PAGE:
Regeneration Canada is a not-for-profit organization whose mission is to raise awareness and catalyze systems of change towards regenerative land stewardship in the country.

Through workshops, online education, and information materials available to the general public, farmers, ranchers, and land stewards, Regeneration Canada hopes to engage with all stakeholders involved in decision-making regarding land. But how is regenerative agriculture truly defined?

Antonious Petro, co-director at Regeneration Canada, recently joined Shaun Haney to discuss regenerative agriculture, how to define it, and what it would look like in parts of Canada.

Definitively, regenerative agriculture has been a bit of a buzzword lately, and Petro agrees that having the term defined is an important question, something that Regeneration Canada has been hearing a lot of voices asking for.

“I think it’s important that we all understand that regeneration is a journey and not a destination, so we can define it as a journey,” says Petro. The term regenerative, from the organization’s perspective, refers to a process that improves the state of the soil, the ecosystem overall, the climate, and human health.

“It’s really based on principles of land management which are to reverse the current trend of degradation in soil, water, and air quality, by enhancing the soil ecosystem and restoring its biology,” says Petro. “As a concept, it comes from ancestral, long-held principles, practiced by Indigenous communities around the world, but backed by modern science.”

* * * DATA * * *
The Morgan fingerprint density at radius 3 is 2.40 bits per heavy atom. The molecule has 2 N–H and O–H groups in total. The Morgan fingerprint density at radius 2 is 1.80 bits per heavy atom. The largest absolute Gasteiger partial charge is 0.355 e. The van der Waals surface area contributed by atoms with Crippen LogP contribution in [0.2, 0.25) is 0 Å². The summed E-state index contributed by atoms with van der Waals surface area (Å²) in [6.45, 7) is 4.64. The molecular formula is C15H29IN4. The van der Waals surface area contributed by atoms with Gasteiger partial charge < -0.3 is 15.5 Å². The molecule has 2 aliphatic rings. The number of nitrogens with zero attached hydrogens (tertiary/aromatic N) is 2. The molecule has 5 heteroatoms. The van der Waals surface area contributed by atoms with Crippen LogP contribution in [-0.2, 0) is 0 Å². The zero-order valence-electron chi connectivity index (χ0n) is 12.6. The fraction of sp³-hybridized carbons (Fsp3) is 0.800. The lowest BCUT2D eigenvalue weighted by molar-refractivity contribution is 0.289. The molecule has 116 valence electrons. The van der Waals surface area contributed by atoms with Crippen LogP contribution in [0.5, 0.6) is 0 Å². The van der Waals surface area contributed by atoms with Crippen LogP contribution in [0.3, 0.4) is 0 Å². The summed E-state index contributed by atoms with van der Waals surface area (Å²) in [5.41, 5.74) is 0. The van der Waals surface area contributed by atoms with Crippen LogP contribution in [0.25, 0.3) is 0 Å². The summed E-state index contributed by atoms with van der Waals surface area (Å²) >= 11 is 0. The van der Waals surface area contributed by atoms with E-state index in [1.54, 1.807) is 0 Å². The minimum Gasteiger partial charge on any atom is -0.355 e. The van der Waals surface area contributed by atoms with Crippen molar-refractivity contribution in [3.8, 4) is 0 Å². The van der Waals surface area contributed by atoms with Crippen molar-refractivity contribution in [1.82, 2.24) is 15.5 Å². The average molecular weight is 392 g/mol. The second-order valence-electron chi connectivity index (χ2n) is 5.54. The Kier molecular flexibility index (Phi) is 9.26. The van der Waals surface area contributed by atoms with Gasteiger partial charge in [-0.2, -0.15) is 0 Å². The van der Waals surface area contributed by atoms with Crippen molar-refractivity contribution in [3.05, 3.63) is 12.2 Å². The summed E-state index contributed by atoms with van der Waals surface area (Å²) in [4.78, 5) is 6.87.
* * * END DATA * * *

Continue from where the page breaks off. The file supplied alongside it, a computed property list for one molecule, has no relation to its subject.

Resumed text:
Petro says that the principles —  including sequestering carbon in soil, using above-ground biomass, creating resiliency in an agro-ecosystem, improving animal welfare, and creating fairness for farmers — stay the same globally, but in each climatic region, the practices by which these goals are achieved are different.

It’s also less about prescribing or eliminating practices either. Not all organic producers practice regenerative agriculture, just as someone using GM crops could be.

Conceptually, regenerative agriculture can be considered the overarching umbrella of other concepts like conventional, organic, or sustainable agriculture, but as Petro states: “I think the difference truly is in the act to regenerate; how to not convert land because we need to increase food production, but how to work with what we have and try to work to bring it back to the state it was before, which is doable in certain scenarios.”

Hear the full conversation between Petro and Haney below:

One thought on “Defining the principles of regenerative agriculture

  1. This guy is selling snake oil. He dismisses all the good things farmers have learned over the last 100 years on managing for soil health.

    “It’s really based on principles of land management which are to reverse the current trend of degradation in soil, water, and air quality, by enhancing the soil ecosystem and restoring its biology,” says Petro. “As a concept, it comes from ancestral, long-held principles, practiced by Indigenous communities around the world, but backed by modern science.”

    Before modern agriculture the typical farming system in many countries was to clear a few acres and burn the trees, this released the nutrients. Then 3 or 4 years later crop yields dropped. Then the village farmers would clear and burn another patch. This worked if the village controlled enough land to wait 100 years before returning to the same plot. Farming along the river systems in Asia and Africa was different. Annually flooding provided the nutrients to keep the soils productive.

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